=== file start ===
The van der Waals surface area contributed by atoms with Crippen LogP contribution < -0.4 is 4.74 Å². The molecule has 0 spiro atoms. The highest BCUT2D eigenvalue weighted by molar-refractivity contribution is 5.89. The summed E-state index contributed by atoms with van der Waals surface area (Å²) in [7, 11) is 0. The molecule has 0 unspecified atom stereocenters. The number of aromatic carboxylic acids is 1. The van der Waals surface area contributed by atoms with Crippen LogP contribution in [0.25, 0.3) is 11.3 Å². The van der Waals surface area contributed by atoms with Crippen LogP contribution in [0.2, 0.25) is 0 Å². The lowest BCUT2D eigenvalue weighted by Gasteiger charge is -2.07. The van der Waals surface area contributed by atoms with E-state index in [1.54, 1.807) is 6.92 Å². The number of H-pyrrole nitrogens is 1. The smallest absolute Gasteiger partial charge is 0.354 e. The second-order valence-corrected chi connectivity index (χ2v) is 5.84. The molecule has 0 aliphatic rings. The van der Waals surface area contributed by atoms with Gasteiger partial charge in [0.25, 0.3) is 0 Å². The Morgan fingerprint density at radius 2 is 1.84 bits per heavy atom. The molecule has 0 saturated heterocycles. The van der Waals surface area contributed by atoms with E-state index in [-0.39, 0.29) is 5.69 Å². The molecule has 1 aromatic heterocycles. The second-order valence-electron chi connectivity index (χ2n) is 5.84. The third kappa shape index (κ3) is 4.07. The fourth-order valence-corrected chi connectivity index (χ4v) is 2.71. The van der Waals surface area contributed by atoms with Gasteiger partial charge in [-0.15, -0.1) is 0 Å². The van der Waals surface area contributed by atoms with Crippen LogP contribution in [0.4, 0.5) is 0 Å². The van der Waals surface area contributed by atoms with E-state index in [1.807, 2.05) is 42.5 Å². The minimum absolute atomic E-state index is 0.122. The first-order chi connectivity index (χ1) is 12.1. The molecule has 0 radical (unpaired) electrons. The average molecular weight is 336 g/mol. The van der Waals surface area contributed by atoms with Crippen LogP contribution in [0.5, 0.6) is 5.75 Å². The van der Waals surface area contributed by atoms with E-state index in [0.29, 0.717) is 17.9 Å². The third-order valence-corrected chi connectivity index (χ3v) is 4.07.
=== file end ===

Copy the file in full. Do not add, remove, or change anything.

The van der Waals surface area contributed by atoms with Crippen LogP contribution < -0.4 is 4.74 Å². The molecule has 0 spiro atoms. The highest BCUT2D eigenvalue weighted by molar-refractivity contribution is 5.89. The summed E-state index contributed by atoms with van der Waals surface area (Å²) in [7, 11) is 0. The molecule has 0 unspecified atom stereocenters. The number of aromatic carboxylic acids is 1. The van der Waals surface area contributed by atoms with Crippen LogP contribution in [0.25, 0.3) is 11.3 Å². The van der Waals surface area contributed by atoms with Crippen LogP contribution in [0.2, 0.25) is 0 Å². The lowest BCUT2D eigenvalue weighted by Gasteiger charge is -2.07. The van der Waals surface area contributed by atoms with E-state index in [1.54, 1.807) is 6.92 Å². The number of H-pyrrole nitrogens is 1. The smallest absolute Gasteiger partial charge is 0.354 e. The second-order valence-corrected chi connectivity index (χ2v) is 5.84. The molecule has 0 aliphatic rings. The van der Waals surface area contributed by atoms with Gasteiger partial charge in [0.25, 0.3) is 0 Å². The Morgan fingerprint density at radius 2 is 1.84 bits per heavy atom. The molecule has 0 saturated heterocycles. The van der Waals surface area contributed by atoms with E-state index in [-0.39, 0.29) is 5.69 Å². The molecule has 1 aromatic heterocycles. The second-order valence-electron chi connectivity index (χ2n) is 5.84. The third kappa shape index (κ3) is 4.07. The fourth-order valence-corrected chi connectivity index (χ4v) is 2.71. The van der Waals surface area contributed by atoms with Gasteiger partial charge in [-0.15, -0.1) is 0 Å². The van der Waals surface area contributed by atoms with Crippen LogP contribution in [0.4, 0.5) is 0 Å². The van der Waals surface area contributed by atoms with E-state index in [1.807, 2.05) is 42.5 Å². The minimum absolute atomic E-state index is 0.122. The first-order chi connectivity index (χ1) is 12.1. The molecule has 0 radical (unpaired) electrons. The average molecular weight is 336 g/mol. The van der Waals surface area contributed by atoms with Crippen LogP contribution in [0.5, 0.6) is 5.75 Å². The van der Waals surface area contributed by atoms with E-state index in [0.29, 0.717) is 17.9 Å². The third-order valence-corrected chi connectivity index (χ3v) is 4.07.